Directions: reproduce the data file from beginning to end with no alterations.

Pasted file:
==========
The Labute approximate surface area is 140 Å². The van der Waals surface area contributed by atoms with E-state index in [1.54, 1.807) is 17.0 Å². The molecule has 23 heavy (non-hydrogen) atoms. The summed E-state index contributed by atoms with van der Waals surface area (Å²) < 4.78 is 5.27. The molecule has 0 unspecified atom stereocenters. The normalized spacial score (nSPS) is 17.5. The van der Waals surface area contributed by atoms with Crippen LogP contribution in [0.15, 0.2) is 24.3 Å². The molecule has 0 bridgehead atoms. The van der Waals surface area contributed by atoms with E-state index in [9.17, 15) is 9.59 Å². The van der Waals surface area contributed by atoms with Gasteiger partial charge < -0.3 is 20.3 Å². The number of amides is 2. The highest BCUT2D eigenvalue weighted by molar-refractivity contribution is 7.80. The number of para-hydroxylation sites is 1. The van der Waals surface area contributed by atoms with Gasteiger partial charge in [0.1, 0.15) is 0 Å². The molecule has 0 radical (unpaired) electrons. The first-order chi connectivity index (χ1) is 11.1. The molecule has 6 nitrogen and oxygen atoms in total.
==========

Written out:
The Labute approximate surface area is 140 Å². The van der Waals surface area contributed by atoms with E-state index in [1.54, 1.807) is 17.0 Å². The molecule has 23 heavy (non-hydrogen) atoms. The summed E-state index contributed by atoms with van der Waals surface area (Å²) < 4.78 is 5.27. The molecule has 0 unspecified atom stereocenters. The normalized spacial score (nSPS) is 17.5. The van der Waals surface area contributed by atoms with Crippen LogP contribution in [0.15, 0.2) is 24.3 Å². The molecule has 0 bridgehead atoms. The van der Waals surface area contributed by atoms with E-state index in [9.17, 15) is 9.59 Å². The van der Waals surface area contributed by atoms with Gasteiger partial charge < -0.3 is 20.3 Å². The number of amides is 2. The highest BCUT2D eigenvalue weighted by molar-refractivity contribution is 7.80. The number of para-hydroxylation sites is 1. The van der Waals surface area contributed by atoms with Gasteiger partial charge in [0.1, 0.15) is 0 Å². The molecule has 0 radical (unpaired) electrons. The first-order chi connectivity index (χ1) is 11.1. The molecule has 6 nitrogen and oxygen atoms in total.